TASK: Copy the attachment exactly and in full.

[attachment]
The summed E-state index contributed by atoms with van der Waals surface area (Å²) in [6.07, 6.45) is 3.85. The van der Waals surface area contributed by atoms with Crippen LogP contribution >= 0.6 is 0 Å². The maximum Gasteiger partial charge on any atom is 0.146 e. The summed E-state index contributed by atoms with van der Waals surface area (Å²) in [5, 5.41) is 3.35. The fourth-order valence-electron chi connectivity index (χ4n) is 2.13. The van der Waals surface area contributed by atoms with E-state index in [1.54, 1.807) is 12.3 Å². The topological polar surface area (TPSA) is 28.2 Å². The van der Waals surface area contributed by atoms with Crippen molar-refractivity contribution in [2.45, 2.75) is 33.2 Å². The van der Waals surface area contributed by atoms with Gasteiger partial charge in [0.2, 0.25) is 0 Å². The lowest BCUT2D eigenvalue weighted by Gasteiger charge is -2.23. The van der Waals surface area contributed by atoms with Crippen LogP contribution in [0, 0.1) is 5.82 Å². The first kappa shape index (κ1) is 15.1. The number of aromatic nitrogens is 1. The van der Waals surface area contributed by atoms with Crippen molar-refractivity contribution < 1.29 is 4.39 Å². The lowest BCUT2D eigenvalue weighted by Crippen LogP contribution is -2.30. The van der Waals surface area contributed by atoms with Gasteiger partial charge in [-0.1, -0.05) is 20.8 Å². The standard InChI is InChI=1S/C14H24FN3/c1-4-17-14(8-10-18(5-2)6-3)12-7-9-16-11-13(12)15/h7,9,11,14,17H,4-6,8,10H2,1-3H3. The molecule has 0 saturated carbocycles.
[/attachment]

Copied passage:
The summed E-state index contributed by atoms with van der Waals surface area (Å²) in [6.07, 6.45) is 3.85. The van der Waals surface area contributed by atoms with Crippen LogP contribution >= 0.6 is 0 Å². The maximum Gasteiger partial charge on any atom is 0.146 e. The summed E-state index contributed by atoms with van der Waals surface area (Å²) in [5, 5.41) is 3.35. The fourth-order valence-electron chi connectivity index (χ4n) is 2.13. The van der Waals surface area contributed by atoms with E-state index in [1.54, 1.807) is 12.3 Å². The topological polar surface area (TPSA) is 28.2 Å². The van der Waals surface area contributed by atoms with Crippen molar-refractivity contribution in [2.45, 2.75) is 33.2 Å². The van der Waals surface area contributed by atoms with Gasteiger partial charge in [0.2, 0.25) is 0 Å². The lowest BCUT2D eigenvalue weighted by Gasteiger charge is -2.23. The van der Waals surface area contributed by atoms with Crippen LogP contribution in [0, 0.1) is 5.82 Å². The first kappa shape index (κ1) is 15.1. The number of aromatic nitrogens is 1. The van der Waals surface area contributed by atoms with Crippen molar-refractivity contribution < 1.29 is 4.39 Å². The lowest BCUT2D eigenvalue weighted by Crippen LogP contribution is -2.30. The van der Waals surface area contributed by atoms with Gasteiger partial charge in [-0.1, -0.05) is 20.8 Å². The standard InChI is InChI=1S/C14H24FN3/c1-4-17-14(8-10-18(5-2)6-3)12-7-9-16-11-13(12)15/h7,9,11,14,17H,4-6,8,10H2,1-3H3. The molecule has 0 saturated carbocycles.